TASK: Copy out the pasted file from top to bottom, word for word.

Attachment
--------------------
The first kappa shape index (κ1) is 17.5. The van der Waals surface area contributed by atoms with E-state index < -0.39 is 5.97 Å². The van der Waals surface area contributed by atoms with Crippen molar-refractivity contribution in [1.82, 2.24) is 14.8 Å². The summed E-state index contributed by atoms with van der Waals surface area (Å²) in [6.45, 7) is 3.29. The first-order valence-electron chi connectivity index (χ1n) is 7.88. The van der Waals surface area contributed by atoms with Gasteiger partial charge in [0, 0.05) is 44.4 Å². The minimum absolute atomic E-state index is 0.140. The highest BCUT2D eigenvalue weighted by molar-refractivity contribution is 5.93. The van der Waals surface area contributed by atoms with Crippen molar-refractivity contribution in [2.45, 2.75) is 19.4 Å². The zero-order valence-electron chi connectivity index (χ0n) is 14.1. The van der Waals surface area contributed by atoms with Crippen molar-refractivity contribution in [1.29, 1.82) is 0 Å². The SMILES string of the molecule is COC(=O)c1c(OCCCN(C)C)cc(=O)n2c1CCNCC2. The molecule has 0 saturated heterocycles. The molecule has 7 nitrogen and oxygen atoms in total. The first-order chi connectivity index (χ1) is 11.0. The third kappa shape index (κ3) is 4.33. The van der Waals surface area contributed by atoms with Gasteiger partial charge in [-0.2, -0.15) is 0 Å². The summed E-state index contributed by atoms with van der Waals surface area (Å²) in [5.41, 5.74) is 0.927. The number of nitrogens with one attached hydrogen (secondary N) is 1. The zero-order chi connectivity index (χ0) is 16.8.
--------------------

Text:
The first kappa shape index (κ1) is 17.5. The van der Waals surface area contributed by atoms with E-state index < -0.39 is 5.97 Å². The van der Waals surface area contributed by atoms with Crippen molar-refractivity contribution in [1.82, 2.24) is 14.8 Å². The summed E-state index contributed by atoms with van der Waals surface area (Å²) in [6.45, 7) is 3.29. The first-order valence-electron chi connectivity index (χ1n) is 7.88. The van der Waals surface area contributed by atoms with Gasteiger partial charge in [0, 0.05) is 44.4 Å². The minimum absolute atomic E-state index is 0.140. The highest BCUT2D eigenvalue weighted by molar-refractivity contribution is 5.93. The van der Waals surface area contributed by atoms with Crippen molar-refractivity contribution in [2.45, 2.75) is 19.4 Å². The zero-order valence-electron chi connectivity index (χ0n) is 14.1. The van der Waals surface area contributed by atoms with Crippen molar-refractivity contribution in [1.29, 1.82) is 0 Å². The SMILES string of the molecule is COC(=O)c1c(OCCCN(C)C)cc(=O)n2c1CCNCC2. The molecule has 0 saturated heterocycles. The molecule has 7 nitrogen and oxygen atoms in total. The first-order chi connectivity index (χ1) is 11.0. The third kappa shape index (κ3) is 4.33. The van der Waals surface area contributed by atoms with Gasteiger partial charge in [-0.2, -0.15) is 0 Å². The summed E-state index contributed by atoms with van der Waals surface area (Å²) in [5.41, 5.74) is 0.927. The number of nitrogens with one attached hydrogen (secondary N) is 1. The zero-order chi connectivity index (χ0) is 16.8.